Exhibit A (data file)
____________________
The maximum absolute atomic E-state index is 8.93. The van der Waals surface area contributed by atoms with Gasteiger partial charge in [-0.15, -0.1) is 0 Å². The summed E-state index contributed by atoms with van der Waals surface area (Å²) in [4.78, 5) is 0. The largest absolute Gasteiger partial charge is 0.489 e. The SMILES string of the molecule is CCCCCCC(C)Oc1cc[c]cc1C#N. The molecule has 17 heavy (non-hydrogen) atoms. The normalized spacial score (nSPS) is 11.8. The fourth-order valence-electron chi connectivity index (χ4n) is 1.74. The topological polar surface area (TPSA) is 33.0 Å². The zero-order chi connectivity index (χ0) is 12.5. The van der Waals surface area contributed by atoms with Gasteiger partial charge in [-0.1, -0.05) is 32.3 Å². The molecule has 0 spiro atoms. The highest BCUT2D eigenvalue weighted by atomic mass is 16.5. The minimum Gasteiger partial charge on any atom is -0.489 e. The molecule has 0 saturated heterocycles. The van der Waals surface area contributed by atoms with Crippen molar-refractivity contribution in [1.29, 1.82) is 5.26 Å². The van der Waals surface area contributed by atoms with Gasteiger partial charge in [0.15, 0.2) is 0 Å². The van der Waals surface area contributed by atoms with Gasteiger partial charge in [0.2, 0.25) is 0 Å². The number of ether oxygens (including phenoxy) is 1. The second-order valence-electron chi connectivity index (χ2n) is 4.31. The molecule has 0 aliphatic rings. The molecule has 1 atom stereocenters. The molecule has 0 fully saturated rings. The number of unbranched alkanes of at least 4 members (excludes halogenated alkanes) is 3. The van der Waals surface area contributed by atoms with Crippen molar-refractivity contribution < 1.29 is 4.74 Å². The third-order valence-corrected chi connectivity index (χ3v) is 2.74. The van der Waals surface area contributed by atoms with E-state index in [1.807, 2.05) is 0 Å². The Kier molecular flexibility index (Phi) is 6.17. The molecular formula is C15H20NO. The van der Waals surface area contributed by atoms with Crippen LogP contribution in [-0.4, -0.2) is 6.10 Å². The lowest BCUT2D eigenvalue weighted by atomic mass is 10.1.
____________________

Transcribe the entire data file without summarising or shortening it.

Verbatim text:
The maximum absolute atomic E-state index is 8.93. The van der Waals surface area contributed by atoms with Gasteiger partial charge in [-0.15, -0.1) is 0 Å². The summed E-state index contributed by atoms with van der Waals surface area (Å²) in [4.78, 5) is 0. The largest absolute Gasteiger partial charge is 0.489 e. The SMILES string of the molecule is CCCCCCC(C)Oc1cc[c]cc1C#N. The molecule has 17 heavy (non-hydrogen) atoms. The normalized spacial score (nSPS) is 11.8. The fourth-order valence-electron chi connectivity index (χ4n) is 1.74. The topological polar surface area (TPSA) is 33.0 Å². The zero-order chi connectivity index (χ0) is 12.5. The van der Waals surface area contributed by atoms with Gasteiger partial charge in [-0.1, -0.05) is 32.3 Å². The molecule has 0 spiro atoms. The highest BCUT2D eigenvalue weighted by atomic mass is 16.5. The minimum Gasteiger partial charge on any atom is -0.489 e. The molecule has 0 saturated heterocycles. The van der Waals surface area contributed by atoms with Crippen molar-refractivity contribution in [1.29, 1.82) is 5.26 Å². The van der Waals surface area contributed by atoms with Gasteiger partial charge in [0.15, 0.2) is 0 Å². The van der Waals surface area contributed by atoms with Gasteiger partial charge in [0.2, 0.25) is 0 Å². The number of ether oxygens (including phenoxy) is 1. The second-order valence-electron chi connectivity index (χ2n) is 4.31. The molecule has 0 aliphatic rings. The molecule has 1 atom stereocenters. The molecule has 0 fully saturated rings. The number of unbranched alkanes of at least 4 members (excludes halogenated alkanes) is 3. The van der Waals surface area contributed by atoms with Crippen molar-refractivity contribution < 1.29 is 4.74 Å². The third-order valence-corrected chi connectivity index (χ3v) is 2.74. The van der Waals surface area contributed by atoms with E-state index in [1.807, 2.05) is 0 Å². The Kier molecular flexibility index (Phi) is 6.17. The molecular formula is C15H20NO. The van der Waals surface area contributed by atoms with Crippen LogP contribution in [-0.4, -0.2) is 6.10 Å². The lowest BCUT2D eigenvalue weighted by atomic mass is 10.1.